Colin Murrell – Professor in Environmental Microbiology, University of East Anglia
The central theme of my research is the microbiology of atmospheric trace gases and in particular methanotrophic and methylotrophic bacteria and bacteria that grow on isoprene. Other areas of research include the microbiology of the rhizosphere, sea-surface microlayer, caves, alkaline soda lakes, saltmarshes, cold water corals and cultural heritage microbiology, regulation of gene expression by metals, microbial genomics, metagenomics, bioremediation, biocatalysis and industrial biotechnology. In my role as Director of the Earth and Life Systems Alliance, I also interact with soil and plant scientists, oceanographers, limnologists, speleologists, marine chemists, modellers and industry.
Dr Terry McGenity – Reader in Environmental Microbiology, University of Essex
I am an environmental microbiologist investigating a variety of topics, including hydrocarbon cycling. I became interested in isoprene, when I learnt that microbes degrading it could also co-metabolise the pollutant trichloroethene. My interest was rekindled after talking to Claudia Vickers, who, at the University of Essex, developed transgenic tobacco plants that emit isoprene. This led me to read more about this fascinating volatile compound. Having learnt that many micro(algae) produce isoprene, I suggested that Laura Acuña Alvarez should change the direction of her PhD, which resulted in the discovery of a bacterial sink for isoprene in the marine environment (Acuña Alvarez et al., 2009). This stimulated discussions with Colin Murrell, which led to the current grant, investigating the mechanisms of isoprene cycling on land. Colleagues also became interested in the marine isoprene cycle, and a co-supervised PhD student, Dan Exton, advanced our understanding of the factors influencing isoprene production, and identified estuaries as hot spots of isoprene production (Exton et al., 2012). Rameez Subhan has a NERC EnvEast PhD studentship (between Essex and UEA), investigating the cycling of isoprene in coastal and estuarine environments. Preye Odubo (funded by Bayelsa State Scholarship Board, Nigeria) has just started a PhD investigating how and why bacteria produce isoprene.
Andrew Crombie – Senior Research Associate, University of East Anglia
Currently my research is directed at bacterial degradation of isoprene, a climate-active atmospheric trace gas. As a hydrocarbon emitted to the atmosphere in quantities second only to methane, the terpene isoprene is produced by plants. Some bacteria are able to use this compound as a growth substrate but their diversity and the enzymes and mechanisms employed are largely unknown. However some, at least, use a soluble di-iron centre monooxygenase, isoprene moxooygenase, as the first step in this metabolic pathway. Our lab is now investigating the biochemistry and regulation of isoprene degradation in environmental isolates and also in a model isoprene-degrading strain, Rhodococcus sp. AD45.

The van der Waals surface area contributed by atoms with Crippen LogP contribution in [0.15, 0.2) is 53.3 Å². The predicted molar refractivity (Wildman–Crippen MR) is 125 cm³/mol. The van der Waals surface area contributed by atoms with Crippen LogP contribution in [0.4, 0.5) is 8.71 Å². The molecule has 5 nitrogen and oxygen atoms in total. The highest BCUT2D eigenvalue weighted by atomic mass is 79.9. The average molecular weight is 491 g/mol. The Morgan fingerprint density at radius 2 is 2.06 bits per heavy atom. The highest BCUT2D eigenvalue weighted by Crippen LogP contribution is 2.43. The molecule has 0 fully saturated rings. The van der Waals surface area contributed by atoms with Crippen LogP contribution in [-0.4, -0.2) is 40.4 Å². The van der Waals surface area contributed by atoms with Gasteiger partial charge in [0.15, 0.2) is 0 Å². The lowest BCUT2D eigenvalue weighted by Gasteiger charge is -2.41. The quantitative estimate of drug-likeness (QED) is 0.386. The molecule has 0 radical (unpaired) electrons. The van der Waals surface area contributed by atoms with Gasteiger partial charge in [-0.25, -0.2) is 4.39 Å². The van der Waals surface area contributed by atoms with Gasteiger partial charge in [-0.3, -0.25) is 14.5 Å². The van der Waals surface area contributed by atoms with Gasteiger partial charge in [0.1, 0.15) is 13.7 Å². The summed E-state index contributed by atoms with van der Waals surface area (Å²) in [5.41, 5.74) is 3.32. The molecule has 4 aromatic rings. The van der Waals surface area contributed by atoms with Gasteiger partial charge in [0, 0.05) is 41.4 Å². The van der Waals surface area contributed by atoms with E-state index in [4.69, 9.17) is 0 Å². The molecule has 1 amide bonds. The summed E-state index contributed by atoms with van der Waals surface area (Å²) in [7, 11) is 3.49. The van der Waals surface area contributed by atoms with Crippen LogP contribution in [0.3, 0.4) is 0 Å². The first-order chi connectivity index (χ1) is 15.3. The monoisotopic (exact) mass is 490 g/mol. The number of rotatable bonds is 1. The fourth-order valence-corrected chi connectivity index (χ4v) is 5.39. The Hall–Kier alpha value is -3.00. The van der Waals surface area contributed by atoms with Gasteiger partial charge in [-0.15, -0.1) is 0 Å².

Tracy Lawson – Reader in Plant Physiology, University of Essex
Researcg areas include plant growth, water use effiency, and environmental influences on plant photosynthetic performance. Recent work has focused on the stomatal control of atmospheric gas entry into the leaf, associated water loss and the mechanisms that regulate this process. I am interested in plant responses to a dynamic light environment and use a range of novel tools to examine stomatal and photosynthetic kinetics including chlorophyll fluoresecence and thermal imaging. Other research interests include aquatic photosynthesis, nitrogen fixation and plant microbial interactions. My lab is also involved in developing new gas exchange systems to examine the role of gases on plant performance.
Nasmille Mejia Florez – PhD Student, University of East Anglia
Project:- Isoprene-degrading microbes their role in the environment
The overall aim of my project is to obtain a critical, fundamental understanding of the metabolism and ecological importance of biological isoprene degradation and to test the hypothesis that isoprene-degrading bacteria play a crucial role in moderating isoprene flux to the atmosphere. This will be achieved by isolation and characterization of isoprene degraders from soil and leaves and the use of cultivation-independent techniques to study the ecology of these bacteria.
Odubo Tamaraukepreye Catherine – PhD Student, University of Essex
Project:- Finding new isoprene synthases for biotechnology
Isoprene is produced by many plants, bacteria and other organisms but the enzyme isoprene synthase responsible for isoprene production has been identified and characterized only in plants. Therefore the aim of my project is to identify and investigate isoprene synthases from microbes (Bacteria, Archaea and microalgae) and better understand why Bacteria, especially Bacillus species produce isoprene.